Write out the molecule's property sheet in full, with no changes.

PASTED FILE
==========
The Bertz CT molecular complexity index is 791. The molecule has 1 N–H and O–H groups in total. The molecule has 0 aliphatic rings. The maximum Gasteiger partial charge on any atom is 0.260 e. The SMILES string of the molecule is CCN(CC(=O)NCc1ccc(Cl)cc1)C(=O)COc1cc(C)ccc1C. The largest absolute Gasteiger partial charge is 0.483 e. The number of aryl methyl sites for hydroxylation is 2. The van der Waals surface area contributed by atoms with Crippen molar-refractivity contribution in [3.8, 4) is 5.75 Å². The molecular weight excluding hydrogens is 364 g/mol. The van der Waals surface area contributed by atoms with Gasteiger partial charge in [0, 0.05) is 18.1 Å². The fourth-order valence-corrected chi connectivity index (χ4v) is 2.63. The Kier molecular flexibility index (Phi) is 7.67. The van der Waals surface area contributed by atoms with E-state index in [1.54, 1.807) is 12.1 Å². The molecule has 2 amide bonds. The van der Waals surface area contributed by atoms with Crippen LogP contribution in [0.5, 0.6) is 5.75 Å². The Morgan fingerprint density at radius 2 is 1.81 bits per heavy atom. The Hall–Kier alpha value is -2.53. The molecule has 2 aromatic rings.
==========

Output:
The Bertz CT molecular complexity index is 791. The molecule has 1 N–H and O–H groups in total. The molecule has 0 aliphatic rings. The maximum Gasteiger partial charge on any atom is 0.260 e. The SMILES string of the molecule is CCN(CC(=O)NCc1ccc(Cl)cc1)C(=O)COc1cc(C)ccc1C. The largest absolute Gasteiger partial charge is 0.483 e. The number of aryl methyl sites for hydroxylation is 2. The van der Waals surface area contributed by atoms with Crippen molar-refractivity contribution in [3.8, 4) is 5.75 Å². The molecular weight excluding hydrogens is 364 g/mol. The van der Waals surface area contributed by atoms with Gasteiger partial charge in [0, 0.05) is 18.1 Å². The fourth-order valence-corrected chi connectivity index (χ4v) is 2.63. The Kier molecular flexibility index (Phi) is 7.67. The van der Waals surface area contributed by atoms with E-state index in [1.54, 1.807) is 12.1 Å². The molecule has 2 amide bonds. The van der Waals surface area contributed by atoms with Crippen LogP contribution in [0.5, 0.6) is 5.75 Å². The Morgan fingerprint density at radius 2 is 1.81 bits per heavy atom. The Hall–Kier alpha value is -2.53. The molecule has 2 aromatic rings.